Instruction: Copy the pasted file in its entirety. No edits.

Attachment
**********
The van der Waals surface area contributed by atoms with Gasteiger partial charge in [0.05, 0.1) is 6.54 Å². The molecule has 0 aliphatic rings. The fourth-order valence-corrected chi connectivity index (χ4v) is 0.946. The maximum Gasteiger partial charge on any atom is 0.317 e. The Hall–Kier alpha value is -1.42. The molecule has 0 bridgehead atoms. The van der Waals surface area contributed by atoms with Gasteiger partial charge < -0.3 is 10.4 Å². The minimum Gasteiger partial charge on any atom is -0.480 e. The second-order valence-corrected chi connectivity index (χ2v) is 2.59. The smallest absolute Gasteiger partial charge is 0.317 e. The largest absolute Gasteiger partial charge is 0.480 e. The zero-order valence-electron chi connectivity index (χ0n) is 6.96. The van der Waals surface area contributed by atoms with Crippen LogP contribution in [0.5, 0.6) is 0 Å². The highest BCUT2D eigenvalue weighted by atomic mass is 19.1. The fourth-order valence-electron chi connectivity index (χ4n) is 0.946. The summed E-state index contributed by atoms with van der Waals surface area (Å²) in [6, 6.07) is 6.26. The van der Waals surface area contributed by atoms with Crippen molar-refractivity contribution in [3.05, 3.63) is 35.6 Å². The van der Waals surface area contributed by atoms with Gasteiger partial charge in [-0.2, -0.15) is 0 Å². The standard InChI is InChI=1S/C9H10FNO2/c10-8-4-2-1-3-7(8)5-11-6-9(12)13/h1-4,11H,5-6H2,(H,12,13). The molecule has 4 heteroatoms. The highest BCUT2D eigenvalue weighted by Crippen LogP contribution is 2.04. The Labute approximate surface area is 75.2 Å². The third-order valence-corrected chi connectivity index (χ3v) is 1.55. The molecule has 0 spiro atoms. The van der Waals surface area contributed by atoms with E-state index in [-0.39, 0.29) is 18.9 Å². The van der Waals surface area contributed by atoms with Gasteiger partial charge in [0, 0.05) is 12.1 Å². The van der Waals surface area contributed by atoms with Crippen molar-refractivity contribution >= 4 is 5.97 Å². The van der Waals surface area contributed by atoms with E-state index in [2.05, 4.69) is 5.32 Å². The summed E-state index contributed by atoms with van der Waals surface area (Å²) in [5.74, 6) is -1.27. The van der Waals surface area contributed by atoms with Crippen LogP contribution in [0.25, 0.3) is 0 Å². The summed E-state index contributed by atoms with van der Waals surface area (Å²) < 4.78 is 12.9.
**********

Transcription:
The van der Waals surface area contributed by atoms with Gasteiger partial charge in [0.05, 0.1) is 6.54 Å². The molecule has 0 aliphatic rings. The fourth-order valence-corrected chi connectivity index (χ4v) is 0.946. The maximum Gasteiger partial charge on any atom is 0.317 e. The Hall–Kier alpha value is -1.42. The molecule has 0 bridgehead atoms. The van der Waals surface area contributed by atoms with Gasteiger partial charge < -0.3 is 10.4 Å². The minimum Gasteiger partial charge on any atom is -0.480 e. The second-order valence-corrected chi connectivity index (χ2v) is 2.59. The smallest absolute Gasteiger partial charge is 0.317 e. The largest absolute Gasteiger partial charge is 0.480 e. The zero-order valence-electron chi connectivity index (χ0n) is 6.96. The van der Waals surface area contributed by atoms with Crippen LogP contribution in [0.5, 0.6) is 0 Å². The highest BCUT2D eigenvalue weighted by atomic mass is 19.1. The fourth-order valence-electron chi connectivity index (χ4n) is 0.946. The summed E-state index contributed by atoms with van der Waals surface area (Å²) in [6, 6.07) is 6.26. The van der Waals surface area contributed by atoms with Crippen molar-refractivity contribution in [3.05, 3.63) is 35.6 Å². The van der Waals surface area contributed by atoms with Gasteiger partial charge in [-0.2, -0.15) is 0 Å². The standard InChI is InChI=1S/C9H10FNO2/c10-8-4-2-1-3-7(8)5-11-6-9(12)13/h1-4,11H,5-6H2,(H,12,13). The molecule has 4 heteroatoms. The highest BCUT2D eigenvalue weighted by Crippen LogP contribution is 2.04. The Labute approximate surface area is 75.2 Å². The third-order valence-corrected chi connectivity index (χ3v) is 1.55. The molecule has 0 spiro atoms. The van der Waals surface area contributed by atoms with E-state index in [-0.39, 0.29) is 18.9 Å². The van der Waals surface area contributed by atoms with Gasteiger partial charge in [0, 0.05) is 12.1 Å². The van der Waals surface area contributed by atoms with Crippen molar-refractivity contribution >= 4 is 5.97 Å². The van der Waals surface area contributed by atoms with E-state index in [2.05, 4.69) is 5.32 Å². The summed E-state index contributed by atoms with van der Waals surface area (Å²) in [5.74, 6) is -1.27. The van der Waals surface area contributed by atoms with Crippen LogP contribution in [0.25, 0.3) is 0 Å². The summed E-state index contributed by atoms with van der Waals surface area (Å²) < 4.78 is 12.9.